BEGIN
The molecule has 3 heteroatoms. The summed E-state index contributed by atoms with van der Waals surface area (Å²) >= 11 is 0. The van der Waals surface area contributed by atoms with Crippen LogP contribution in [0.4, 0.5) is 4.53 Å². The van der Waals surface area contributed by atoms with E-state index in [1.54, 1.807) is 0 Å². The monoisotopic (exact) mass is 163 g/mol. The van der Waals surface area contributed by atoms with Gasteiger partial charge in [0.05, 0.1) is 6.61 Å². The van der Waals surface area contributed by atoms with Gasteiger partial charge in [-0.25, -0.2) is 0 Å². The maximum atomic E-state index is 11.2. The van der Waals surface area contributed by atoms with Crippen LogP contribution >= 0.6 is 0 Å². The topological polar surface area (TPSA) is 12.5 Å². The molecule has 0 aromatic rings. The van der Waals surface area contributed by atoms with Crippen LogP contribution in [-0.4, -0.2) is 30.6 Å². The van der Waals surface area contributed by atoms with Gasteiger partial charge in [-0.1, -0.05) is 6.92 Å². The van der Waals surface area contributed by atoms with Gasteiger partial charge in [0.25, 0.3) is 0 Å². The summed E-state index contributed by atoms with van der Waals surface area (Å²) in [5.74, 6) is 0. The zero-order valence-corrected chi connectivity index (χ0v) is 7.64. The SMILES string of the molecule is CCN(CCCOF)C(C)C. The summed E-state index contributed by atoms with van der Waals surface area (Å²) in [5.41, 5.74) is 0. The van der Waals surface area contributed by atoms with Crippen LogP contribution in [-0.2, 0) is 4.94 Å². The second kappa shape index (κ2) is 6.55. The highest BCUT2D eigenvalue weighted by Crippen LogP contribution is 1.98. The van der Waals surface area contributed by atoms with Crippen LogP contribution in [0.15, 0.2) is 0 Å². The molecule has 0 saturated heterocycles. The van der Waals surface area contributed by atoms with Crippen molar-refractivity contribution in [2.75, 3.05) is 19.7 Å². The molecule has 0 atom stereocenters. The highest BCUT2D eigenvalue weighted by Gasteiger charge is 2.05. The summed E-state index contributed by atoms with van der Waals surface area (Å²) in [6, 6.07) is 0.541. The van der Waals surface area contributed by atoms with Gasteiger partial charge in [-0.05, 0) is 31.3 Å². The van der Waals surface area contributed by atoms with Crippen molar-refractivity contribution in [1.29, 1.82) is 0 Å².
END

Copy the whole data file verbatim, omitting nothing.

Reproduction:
The molecule has 3 heteroatoms. The summed E-state index contributed by atoms with van der Waals surface area (Å²) >= 11 is 0. The van der Waals surface area contributed by atoms with Crippen LogP contribution in [0.4, 0.5) is 4.53 Å². The van der Waals surface area contributed by atoms with E-state index in [1.54, 1.807) is 0 Å². The monoisotopic (exact) mass is 163 g/mol. The van der Waals surface area contributed by atoms with Gasteiger partial charge in [0.05, 0.1) is 6.61 Å². The van der Waals surface area contributed by atoms with Gasteiger partial charge in [-0.25, -0.2) is 0 Å². The maximum atomic E-state index is 11.2. The van der Waals surface area contributed by atoms with Crippen LogP contribution >= 0.6 is 0 Å². The topological polar surface area (TPSA) is 12.5 Å². The molecule has 0 aromatic rings. The van der Waals surface area contributed by atoms with Crippen LogP contribution in [-0.4, -0.2) is 30.6 Å². The van der Waals surface area contributed by atoms with Gasteiger partial charge in [-0.1, -0.05) is 6.92 Å². The van der Waals surface area contributed by atoms with Gasteiger partial charge in [0.25, 0.3) is 0 Å². The summed E-state index contributed by atoms with van der Waals surface area (Å²) in [5.74, 6) is 0. The zero-order valence-corrected chi connectivity index (χ0v) is 7.64. The SMILES string of the molecule is CCN(CCCOF)C(C)C. The summed E-state index contributed by atoms with van der Waals surface area (Å²) in [5.41, 5.74) is 0. The van der Waals surface area contributed by atoms with Crippen LogP contribution in [-0.2, 0) is 4.94 Å². The second kappa shape index (κ2) is 6.55. The highest BCUT2D eigenvalue weighted by Crippen LogP contribution is 1.98. The van der Waals surface area contributed by atoms with Crippen LogP contribution in [0.15, 0.2) is 0 Å². The molecule has 0 saturated heterocycles. The van der Waals surface area contributed by atoms with Crippen molar-refractivity contribution in [2.75, 3.05) is 19.7 Å². The molecule has 0 atom stereocenters. The highest BCUT2D eigenvalue weighted by Gasteiger charge is 2.05. The summed E-state index contributed by atoms with van der Waals surface area (Å²) in [6, 6.07) is 0.541. The van der Waals surface area contributed by atoms with Gasteiger partial charge in [-0.05, 0) is 31.3 Å². The van der Waals surface area contributed by atoms with Crippen molar-refractivity contribution in [1.29, 1.82) is 0 Å².